Broiler breeders fed twice a day display less foraging and pecking behaviour and more eating and resting behaviour. Furthermore, some birds even produced more eggs, according to recent research carried out at Wageningen University & Research.
On average, broiler breeders are becoming productive at ever increasing ages. Keeping broiler breeders longer than 60 weeks is sustainable and logical if eggshell quality can be maintained. That is why researchers from Wageningen Livestock Research set out to investigate whether twice-daily feeding has an impact on the quality of the eggshell. As it turns out, this does have positive effects, but not directly on the eggshell.
Broiler breeders are fed early in the morning. In the study, a group of broiler breeders therefore received regular feed at a single set time. Another group was fed twice a day with regular feed and another group was fed twice a day with special morning and afternoon feed (split-feeding). Researcher Rick van Emous said: “The assumption is that by providing one portion of morning food, the nutrients may not be available at the right time of day to meet the needs of the broiler breeders. This is especially true for calcium, which is essential for eggshell formation. The formation of the eggshell starts in the afternoon or early evening and takes about 20 hours. So multiple hours after the feed has been provided.”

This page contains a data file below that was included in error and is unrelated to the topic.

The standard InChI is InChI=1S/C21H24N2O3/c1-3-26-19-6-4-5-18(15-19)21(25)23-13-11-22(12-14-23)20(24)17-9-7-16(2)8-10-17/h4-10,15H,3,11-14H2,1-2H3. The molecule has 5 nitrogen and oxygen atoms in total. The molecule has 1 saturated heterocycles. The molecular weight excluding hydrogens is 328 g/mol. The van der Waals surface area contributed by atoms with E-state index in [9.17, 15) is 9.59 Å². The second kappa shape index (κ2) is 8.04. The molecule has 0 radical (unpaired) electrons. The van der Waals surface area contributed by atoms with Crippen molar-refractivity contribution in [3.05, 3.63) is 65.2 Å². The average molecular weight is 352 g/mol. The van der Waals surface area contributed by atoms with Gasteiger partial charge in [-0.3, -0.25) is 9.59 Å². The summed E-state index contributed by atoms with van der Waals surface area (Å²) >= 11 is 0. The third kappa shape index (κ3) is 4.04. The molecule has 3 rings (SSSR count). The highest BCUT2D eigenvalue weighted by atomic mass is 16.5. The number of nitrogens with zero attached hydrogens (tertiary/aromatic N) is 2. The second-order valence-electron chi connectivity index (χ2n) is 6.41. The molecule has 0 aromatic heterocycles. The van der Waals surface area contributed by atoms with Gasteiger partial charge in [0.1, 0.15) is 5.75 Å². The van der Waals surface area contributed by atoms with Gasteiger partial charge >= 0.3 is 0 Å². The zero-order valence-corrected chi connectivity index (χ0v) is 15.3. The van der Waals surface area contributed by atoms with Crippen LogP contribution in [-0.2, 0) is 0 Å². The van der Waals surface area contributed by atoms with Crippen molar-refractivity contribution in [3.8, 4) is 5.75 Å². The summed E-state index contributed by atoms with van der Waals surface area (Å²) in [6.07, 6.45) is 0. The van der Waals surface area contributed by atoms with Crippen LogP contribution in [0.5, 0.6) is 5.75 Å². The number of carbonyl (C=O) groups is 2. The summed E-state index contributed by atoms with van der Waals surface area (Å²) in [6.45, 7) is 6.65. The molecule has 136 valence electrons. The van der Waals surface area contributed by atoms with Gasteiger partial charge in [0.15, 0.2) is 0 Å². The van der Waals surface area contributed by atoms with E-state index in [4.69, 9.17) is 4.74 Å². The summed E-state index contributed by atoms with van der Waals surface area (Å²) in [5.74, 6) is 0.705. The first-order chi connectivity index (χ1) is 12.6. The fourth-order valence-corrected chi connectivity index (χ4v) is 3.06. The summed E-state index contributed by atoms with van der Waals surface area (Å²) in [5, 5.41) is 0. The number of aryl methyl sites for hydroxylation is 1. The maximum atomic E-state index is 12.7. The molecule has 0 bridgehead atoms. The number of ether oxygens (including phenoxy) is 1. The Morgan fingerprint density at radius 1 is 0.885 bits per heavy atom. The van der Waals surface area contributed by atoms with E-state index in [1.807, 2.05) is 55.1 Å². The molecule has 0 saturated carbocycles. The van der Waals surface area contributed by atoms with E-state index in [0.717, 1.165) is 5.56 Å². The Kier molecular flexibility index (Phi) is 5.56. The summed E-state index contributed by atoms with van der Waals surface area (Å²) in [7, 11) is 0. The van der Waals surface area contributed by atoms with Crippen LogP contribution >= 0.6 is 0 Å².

This research demonstrates that animals that received split-feeding laid more eggs. Furthermore, twice-daily feeding and split-feeding had negligible effects on hatchery quality. Van Emous said: “However, we did observe a different behavioural pattern between the various groups of animals during the day. Both groups of twice-daily fed animals were much calmer. They forage and peck less. Those are clear signs of improved animal welfare.”
However, this does not solve the original problem of weaker eggshells produced by older animals. “Breeders normally receive extra calcium and grit from 40 weeks on, to support eggshell formation. We have now used 50-week-old animals and conducted this feed research over 10 weeks. In the follow-up study, I would like to monitor a longer period of time to see what benefits split-feeding and twice-daily feeding can introduce for reproduction, hatchery quality and behaviour,” he added.
As far as Van Emous is concerned it would be good in any case to feed breeders twice a day: “Even the young breeders. It’s better for them physiologically and in terms of digestion. As well as for their behaviour and well-being. In the long run, it would be nice to have breeders with better welfare, whose lives we can extend up to 65 weeks.”
This study was carried out by Wageningen Livestock Research on behalf of and financed by the Consortium Breeders In Technology and the Ministry of Agriculture, Nature and Food Quality.